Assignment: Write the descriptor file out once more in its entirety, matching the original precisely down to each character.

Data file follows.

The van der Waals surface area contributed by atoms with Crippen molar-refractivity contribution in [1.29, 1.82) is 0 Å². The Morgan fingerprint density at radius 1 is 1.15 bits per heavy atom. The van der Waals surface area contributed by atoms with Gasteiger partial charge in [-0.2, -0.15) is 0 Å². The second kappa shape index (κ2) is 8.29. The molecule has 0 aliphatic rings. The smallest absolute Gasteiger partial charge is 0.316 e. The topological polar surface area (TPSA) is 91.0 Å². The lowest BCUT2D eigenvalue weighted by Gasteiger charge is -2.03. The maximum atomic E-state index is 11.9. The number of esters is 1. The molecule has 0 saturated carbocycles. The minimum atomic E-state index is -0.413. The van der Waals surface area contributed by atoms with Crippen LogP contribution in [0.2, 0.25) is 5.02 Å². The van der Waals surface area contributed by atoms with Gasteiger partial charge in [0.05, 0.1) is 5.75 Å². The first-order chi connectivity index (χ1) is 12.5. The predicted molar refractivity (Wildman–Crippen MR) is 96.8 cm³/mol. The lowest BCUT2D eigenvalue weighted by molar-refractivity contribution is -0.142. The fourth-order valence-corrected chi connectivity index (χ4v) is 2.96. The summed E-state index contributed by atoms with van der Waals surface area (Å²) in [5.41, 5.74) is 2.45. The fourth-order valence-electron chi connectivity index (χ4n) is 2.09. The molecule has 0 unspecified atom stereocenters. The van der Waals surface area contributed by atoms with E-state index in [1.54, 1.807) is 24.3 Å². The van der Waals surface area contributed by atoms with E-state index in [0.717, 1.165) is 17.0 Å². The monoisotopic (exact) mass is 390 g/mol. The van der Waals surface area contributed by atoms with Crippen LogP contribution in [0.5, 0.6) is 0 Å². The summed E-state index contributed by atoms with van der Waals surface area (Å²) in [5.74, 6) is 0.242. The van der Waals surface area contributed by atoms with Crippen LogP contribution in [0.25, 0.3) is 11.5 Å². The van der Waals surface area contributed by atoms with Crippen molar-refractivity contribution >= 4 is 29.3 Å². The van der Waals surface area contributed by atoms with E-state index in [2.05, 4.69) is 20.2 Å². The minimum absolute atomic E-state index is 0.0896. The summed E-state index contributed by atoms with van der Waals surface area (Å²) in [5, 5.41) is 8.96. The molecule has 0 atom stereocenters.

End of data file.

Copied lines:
The van der Waals surface area contributed by atoms with Crippen molar-refractivity contribution in [1.29, 1.82) is 0 Å². The Morgan fingerprint density at radius 1 is 1.15 bits per heavy atom. The van der Waals surface area contributed by atoms with Gasteiger partial charge in [-0.2, -0.15) is 0 Å². The second kappa shape index (κ2) is 8.29. The molecule has 0 aliphatic rings. The smallest absolute Gasteiger partial charge is 0.316 e. The topological polar surface area (TPSA) is 91.0 Å². The lowest BCUT2D eigenvalue weighted by Gasteiger charge is -2.03. The maximum atomic E-state index is 11.9. The number of esters is 1. The molecule has 0 saturated carbocycles. The minimum atomic E-state index is -0.413. The van der Waals surface area contributed by atoms with Crippen LogP contribution in [0.2, 0.25) is 5.02 Å². The van der Waals surface area contributed by atoms with Gasteiger partial charge in [0.05, 0.1) is 5.75 Å². The first-order chi connectivity index (χ1) is 12.5. The predicted molar refractivity (Wildman–Crippen MR) is 96.8 cm³/mol. The lowest BCUT2D eigenvalue weighted by molar-refractivity contribution is -0.142. The fourth-order valence-corrected chi connectivity index (χ4v) is 2.96. The summed E-state index contributed by atoms with van der Waals surface area (Å²) in [5.41, 5.74) is 2.45. The fourth-order valence-electron chi connectivity index (χ4n) is 2.09. The molecule has 0 unspecified atom stereocenters. The van der Waals surface area contributed by atoms with E-state index in [1.54, 1.807) is 24.3 Å². The van der Waals surface area contributed by atoms with E-state index in [0.717, 1.165) is 17.0 Å². The monoisotopic (exact) mass is 390 g/mol. The van der Waals surface area contributed by atoms with Crippen LogP contribution in [0.5, 0.6) is 0 Å². The summed E-state index contributed by atoms with van der Waals surface area (Å²) in [5.74, 6) is 0.242. The van der Waals surface area contributed by atoms with Crippen LogP contribution in [0.25, 0.3) is 11.5 Å². The van der Waals surface area contributed by atoms with Crippen molar-refractivity contribution >= 4 is 29.3 Å². The van der Waals surface area contributed by atoms with E-state index in [2.05, 4.69) is 20.2 Å². The minimum absolute atomic E-state index is 0.0896. The summed E-state index contributed by atoms with van der Waals surface area (Å²) in [5, 5.41) is 8.96. The molecule has 0 atom stereocenters.